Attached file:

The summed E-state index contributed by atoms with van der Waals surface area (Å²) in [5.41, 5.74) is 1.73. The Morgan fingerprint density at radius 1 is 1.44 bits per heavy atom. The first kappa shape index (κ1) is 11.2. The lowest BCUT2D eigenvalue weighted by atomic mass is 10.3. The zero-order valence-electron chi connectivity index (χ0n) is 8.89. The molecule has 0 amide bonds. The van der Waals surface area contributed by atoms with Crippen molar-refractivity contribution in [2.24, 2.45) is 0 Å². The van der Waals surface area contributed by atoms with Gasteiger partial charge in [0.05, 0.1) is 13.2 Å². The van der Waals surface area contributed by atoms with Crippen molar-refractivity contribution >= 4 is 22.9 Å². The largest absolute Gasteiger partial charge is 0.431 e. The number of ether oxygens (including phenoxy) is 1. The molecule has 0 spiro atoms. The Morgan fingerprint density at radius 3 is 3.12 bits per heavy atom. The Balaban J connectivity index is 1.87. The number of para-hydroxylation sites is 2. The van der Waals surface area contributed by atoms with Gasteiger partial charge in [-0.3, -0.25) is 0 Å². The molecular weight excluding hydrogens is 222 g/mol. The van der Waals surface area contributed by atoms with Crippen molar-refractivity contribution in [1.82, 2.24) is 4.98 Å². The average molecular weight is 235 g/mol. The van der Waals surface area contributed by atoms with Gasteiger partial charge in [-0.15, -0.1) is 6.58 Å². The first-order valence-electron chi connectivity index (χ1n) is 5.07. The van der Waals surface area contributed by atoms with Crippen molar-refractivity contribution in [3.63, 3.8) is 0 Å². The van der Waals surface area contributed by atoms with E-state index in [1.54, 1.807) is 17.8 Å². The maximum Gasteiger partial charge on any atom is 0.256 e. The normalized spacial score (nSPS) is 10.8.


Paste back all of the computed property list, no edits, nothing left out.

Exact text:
The summed E-state index contributed by atoms with van der Waals surface area (Å²) in [5.41, 5.74) is 1.73. The Morgan fingerprint density at radius 1 is 1.44 bits per heavy atom. The first kappa shape index (κ1) is 11.2. The lowest BCUT2D eigenvalue weighted by atomic mass is 10.3. The zero-order valence-electron chi connectivity index (χ0n) is 8.89. The molecule has 0 amide bonds. The van der Waals surface area contributed by atoms with Crippen molar-refractivity contribution in [2.24, 2.45) is 0 Å². The van der Waals surface area contributed by atoms with Gasteiger partial charge in [0.05, 0.1) is 13.2 Å². The van der Waals surface area contributed by atoms with Crippen molar-refractivity contribution >= 4 is 22.9 Å². The largest absolute Gasteiger partial charge is 0.431 e. The number of ether oxygens (including phenoxy) is 1. The molecule has 0 spiro atoms. The Morgan fingerprint density at radius 3 is 3.12 bits per heavy atom. The Balaban J connectivity index is 1.87. The number of para-hydroxylation sites is 2. The van der Waals surface area contributed by atoms with Gasteiger partial charge in [-0.3, -0.25) is 0 Å². The molecular weight excluding hydrogens is 222 g/mol. The van der Waals surface area contributed by atoms with Crippen molar-refractivity contribution in [1.82, 2.24) is 4.98 Å². The average molecular weight is 235 g/mol. The van der Waals surface area contributed by atoms with Gasteiger partial charge in [-0.15, -0.1) is 6.58 Å². The first-order valence-electron chi connectivity index (χ1n) is 5.07. The van der Waals surface area contributed by atoms with Crippen molar-refractivity contribution in [3.63, 3.8) is 0 Å². The van der Waals surface area contributed by atoms with E-state index in [1.54, 1.807) is 17.8 Å². The maximum Gasteiger partial charge on any atom is 0.256 e. The normalized spacial score (nSPS) is 10.8.